Bordeaux in pictures3rd October, 2013 by Gabriel Savage
Scottish artist Jonathan Warrender has taken inspiration from Bordeaux to create a collection of 26 drawings featuring some of the region’s most famous châteaux.
The idea for the project was rooted in a visit by Warrender to paint a picture of Latour more than 20 years ago. With the help of Fiona Morrison MW of Le Pin and Mark Walford, founder of UK importer Richards Walford, he compiled a list of châteaux which, Warrender told the drinks business, “would make an interesting collection and really show people where these wines come from.”
Over a two-year period up to August 2012, he visited Bordeaux to put together a series which features all the first growths and many of the region’s most distinctive châteaux, including some of its more modern architectural designs.
“Some were more difficult to do than others,” Warrender told db, “but being able to complete the thing was the greatest pleasure; it was really nice to finish it.”
During his long hours sitting among the vines, Warrender was particularly struck by the industrious activity going on around him. “I was terribly impressed by how hard people work there,” he remarked. “The vineyard workers were absolutely charming – in fact one of them ended up coming to work on our sheep farm.”
While many of these estates have been regularly depicted in a range of media over the centuries, Warrender lamented what he feels is a modern preference for commissioning photographic representations.
“The thing about wine is that it’s such a craft and has such a strong tradition,” he observed. “From my point of view it’s a great pity that they’ve got themselves terribly involved with photography. Ideally it’s a terribly artistic place, where three drawers looking at the same view could give very different interpretations.”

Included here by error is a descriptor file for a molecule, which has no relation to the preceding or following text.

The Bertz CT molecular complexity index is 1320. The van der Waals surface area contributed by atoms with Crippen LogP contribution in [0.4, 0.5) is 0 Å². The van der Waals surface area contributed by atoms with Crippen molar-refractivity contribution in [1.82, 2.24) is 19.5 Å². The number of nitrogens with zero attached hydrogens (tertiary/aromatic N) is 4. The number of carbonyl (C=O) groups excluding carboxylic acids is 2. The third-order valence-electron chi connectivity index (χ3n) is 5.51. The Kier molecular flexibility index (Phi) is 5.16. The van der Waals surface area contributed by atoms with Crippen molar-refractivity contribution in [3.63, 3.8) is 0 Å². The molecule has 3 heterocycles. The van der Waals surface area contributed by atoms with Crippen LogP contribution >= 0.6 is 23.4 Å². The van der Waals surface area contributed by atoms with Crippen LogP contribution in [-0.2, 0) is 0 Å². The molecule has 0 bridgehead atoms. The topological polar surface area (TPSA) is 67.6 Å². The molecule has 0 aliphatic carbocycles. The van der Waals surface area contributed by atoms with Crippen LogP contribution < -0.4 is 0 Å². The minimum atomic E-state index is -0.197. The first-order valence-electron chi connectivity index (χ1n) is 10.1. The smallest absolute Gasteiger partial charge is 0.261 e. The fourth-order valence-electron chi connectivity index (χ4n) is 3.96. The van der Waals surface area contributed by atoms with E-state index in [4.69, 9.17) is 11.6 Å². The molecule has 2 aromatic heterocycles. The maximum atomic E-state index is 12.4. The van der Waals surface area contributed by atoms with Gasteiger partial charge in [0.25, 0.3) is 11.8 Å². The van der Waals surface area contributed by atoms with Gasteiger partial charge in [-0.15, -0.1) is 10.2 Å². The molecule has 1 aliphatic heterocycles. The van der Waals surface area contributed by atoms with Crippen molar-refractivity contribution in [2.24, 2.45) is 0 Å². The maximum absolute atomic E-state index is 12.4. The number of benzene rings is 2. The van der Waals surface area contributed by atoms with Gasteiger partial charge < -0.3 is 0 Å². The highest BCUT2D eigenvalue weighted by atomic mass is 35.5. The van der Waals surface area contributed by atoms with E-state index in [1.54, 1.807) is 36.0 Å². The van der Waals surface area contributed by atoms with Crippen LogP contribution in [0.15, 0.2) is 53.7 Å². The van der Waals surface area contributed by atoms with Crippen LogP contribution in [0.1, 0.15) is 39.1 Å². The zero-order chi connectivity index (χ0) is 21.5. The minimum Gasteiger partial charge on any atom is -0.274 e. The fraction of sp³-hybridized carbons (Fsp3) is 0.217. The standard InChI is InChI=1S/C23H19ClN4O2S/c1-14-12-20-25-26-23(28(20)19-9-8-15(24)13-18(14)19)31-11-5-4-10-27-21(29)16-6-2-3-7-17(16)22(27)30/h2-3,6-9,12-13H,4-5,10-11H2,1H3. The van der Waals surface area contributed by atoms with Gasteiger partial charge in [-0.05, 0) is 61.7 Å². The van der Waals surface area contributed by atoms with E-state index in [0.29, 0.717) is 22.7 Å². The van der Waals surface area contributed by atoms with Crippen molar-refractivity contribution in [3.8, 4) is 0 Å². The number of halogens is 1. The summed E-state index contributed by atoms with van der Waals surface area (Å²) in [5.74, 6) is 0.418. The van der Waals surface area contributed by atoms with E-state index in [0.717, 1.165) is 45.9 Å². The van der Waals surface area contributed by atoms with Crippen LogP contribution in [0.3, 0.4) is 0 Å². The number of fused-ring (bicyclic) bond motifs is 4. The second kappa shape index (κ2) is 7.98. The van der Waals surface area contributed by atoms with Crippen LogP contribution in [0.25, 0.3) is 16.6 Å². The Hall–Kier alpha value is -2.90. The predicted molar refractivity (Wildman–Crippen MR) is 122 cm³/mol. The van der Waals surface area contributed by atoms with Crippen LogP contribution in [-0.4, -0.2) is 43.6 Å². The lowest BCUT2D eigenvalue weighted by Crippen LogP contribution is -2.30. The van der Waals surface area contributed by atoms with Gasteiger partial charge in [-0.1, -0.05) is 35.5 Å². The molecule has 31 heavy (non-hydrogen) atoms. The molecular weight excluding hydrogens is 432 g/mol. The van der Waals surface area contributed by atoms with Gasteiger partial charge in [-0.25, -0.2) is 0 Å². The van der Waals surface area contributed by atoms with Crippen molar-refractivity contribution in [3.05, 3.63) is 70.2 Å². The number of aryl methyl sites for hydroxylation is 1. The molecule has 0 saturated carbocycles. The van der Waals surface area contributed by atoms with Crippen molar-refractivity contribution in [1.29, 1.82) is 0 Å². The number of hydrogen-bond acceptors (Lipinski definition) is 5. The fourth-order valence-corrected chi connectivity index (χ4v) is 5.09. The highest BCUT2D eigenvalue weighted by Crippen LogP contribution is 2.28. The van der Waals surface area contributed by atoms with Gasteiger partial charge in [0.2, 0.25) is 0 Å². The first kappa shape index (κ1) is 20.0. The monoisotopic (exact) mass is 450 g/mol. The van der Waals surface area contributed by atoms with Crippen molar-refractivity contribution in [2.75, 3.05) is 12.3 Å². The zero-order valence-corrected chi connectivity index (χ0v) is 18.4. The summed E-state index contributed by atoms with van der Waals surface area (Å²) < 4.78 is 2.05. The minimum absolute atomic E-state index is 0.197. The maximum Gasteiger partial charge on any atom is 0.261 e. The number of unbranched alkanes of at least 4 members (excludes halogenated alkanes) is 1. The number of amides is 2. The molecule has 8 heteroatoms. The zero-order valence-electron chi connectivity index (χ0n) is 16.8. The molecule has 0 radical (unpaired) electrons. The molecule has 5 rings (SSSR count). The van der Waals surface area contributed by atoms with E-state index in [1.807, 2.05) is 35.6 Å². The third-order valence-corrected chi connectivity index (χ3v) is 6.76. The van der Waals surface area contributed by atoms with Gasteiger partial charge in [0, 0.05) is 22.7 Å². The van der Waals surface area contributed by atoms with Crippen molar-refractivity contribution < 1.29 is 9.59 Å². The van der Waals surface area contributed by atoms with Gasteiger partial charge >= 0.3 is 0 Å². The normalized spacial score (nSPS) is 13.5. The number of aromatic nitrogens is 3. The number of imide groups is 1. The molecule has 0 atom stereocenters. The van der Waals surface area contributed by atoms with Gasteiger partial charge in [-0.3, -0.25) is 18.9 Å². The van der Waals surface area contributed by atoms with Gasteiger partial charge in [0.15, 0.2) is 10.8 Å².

As for his own choice of medium, Warrender admitted to a strong commercial intent behind the project. “I always wanted to see if I could sell the drawings in the east and was aware that people there with new ambitions and new money were likely to want a more traditional image,” he explained.
To add to the collection’s appeal, Warrender noted that by chance the paper used for the project came from Ruscombe Paper Mill, an English-owned firm which is based in Margaux.
As intended, the original pen and ink wash drawings have now been sold to a private art collector in Hong Kong. However, a limited edition of 30 prints per châteaux are available for £200 each.
Signed and numbered by the artist, the 52x35cm prints have been created using the Giclée process on mould-made, heavyweight Hahnemuhle fine art paper, which is age resistant. The finished result promises “all the tonalities and hues of the original pen and ink wash drawings.”
A selection of Warrender’s drawings, complete with some of his own comments on the stories behind them, is available over the following pages.
For further information or to buy the prints, click here.